Ernestine Wiedenbach's theory has contributed to the development of clinical nursing practice by influencing core concepts in practice, such as the nursing process, and by contributing to the goal of nursing, which is to attend to a patient's needs by assessing their need for help in the clinical setting/
The helping art of nursing is seen in all nursing practice involving the individual, and it uses the basis of nursing practice, the basis being the nursing process. The nursing process is a systematic problem-solving approach first applied by Orlando in 1961 and involved four key steps which includes assessment, planning, intervention and evaluation (Potter, Perry, 2006, p. 68). According Alligood and Tomey (2010), Wiedenbach also developed a personal nursing steps in which the nurse can identify a patient's need for help by:
1.Observing behaviors consistent or inconsistent with their comfort,
2.Exploring the meaning of their behaviour,
3.Determining whether they can resolve their problems or have a need for help,
4.Determining whether they can resolve their problems or have a need for help”
Orlando's Nursing Process is related to Wiedenbach's process of identifying a patient's need for help because they both follow the same care trajectory from initial observation and assessment to intervention and evaluation. Since these two theories follow the same trajectory, they can be applied in similar situations in clinical nursing practice.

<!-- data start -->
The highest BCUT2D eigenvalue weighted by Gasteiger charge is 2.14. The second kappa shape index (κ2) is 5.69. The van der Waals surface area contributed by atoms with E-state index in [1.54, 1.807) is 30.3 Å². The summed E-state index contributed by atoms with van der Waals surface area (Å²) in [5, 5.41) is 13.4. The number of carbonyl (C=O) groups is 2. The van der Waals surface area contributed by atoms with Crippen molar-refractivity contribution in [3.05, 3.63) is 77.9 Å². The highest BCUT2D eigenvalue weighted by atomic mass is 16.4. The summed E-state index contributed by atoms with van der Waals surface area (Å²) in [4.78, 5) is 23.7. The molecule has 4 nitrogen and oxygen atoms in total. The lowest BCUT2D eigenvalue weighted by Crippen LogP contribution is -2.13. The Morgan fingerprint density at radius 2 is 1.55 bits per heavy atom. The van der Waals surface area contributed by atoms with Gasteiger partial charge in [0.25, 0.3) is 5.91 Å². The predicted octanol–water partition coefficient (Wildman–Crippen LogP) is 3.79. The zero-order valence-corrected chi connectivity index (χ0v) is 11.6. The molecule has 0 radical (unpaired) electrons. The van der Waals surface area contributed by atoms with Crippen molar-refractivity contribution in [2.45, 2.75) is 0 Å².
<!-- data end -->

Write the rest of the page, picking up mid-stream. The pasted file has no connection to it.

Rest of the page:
Wiedenbach's process of identifying a patient's need for help can be applied when a nurse is directly providing care for a patient. Richard and Johnson (2007) used Wiedenbach's nursing theory to guide nursing practice, where the nurse identifies the needs of the patient and their need for help in coping with pain and anxiety. Their study was concerned with the therapeutic affects of music in helping patients cope with pain and anxiety. The researchers used Wiedenbach's help term, which is identified as “a deliberate action that enables individuals to overcome whatever hampers their ability to function.” The help, in this study, was the use of music to help with coping skills. Therefore, by going through this thought process the nurse is observing the patient's ability to cope or be comfortable, exploring the meaning of their behaviour, which is that they are in pain due to a negative stimulus. The study then determined the patient's need for help with pain and finally implemented music as a deliberate action to try to hamper the patients need in order to cope. This research study also integrates Wiedenbach's concept of mutual decision-making, which is important in this context because the study involves continuous interaction with the patient, which in this theory is a practice that is truly valued. So, by identifying the patient's need for help, having the nurse apply their art of helping, and by following the patient's need for help process, the researchers were able to implement and test for the...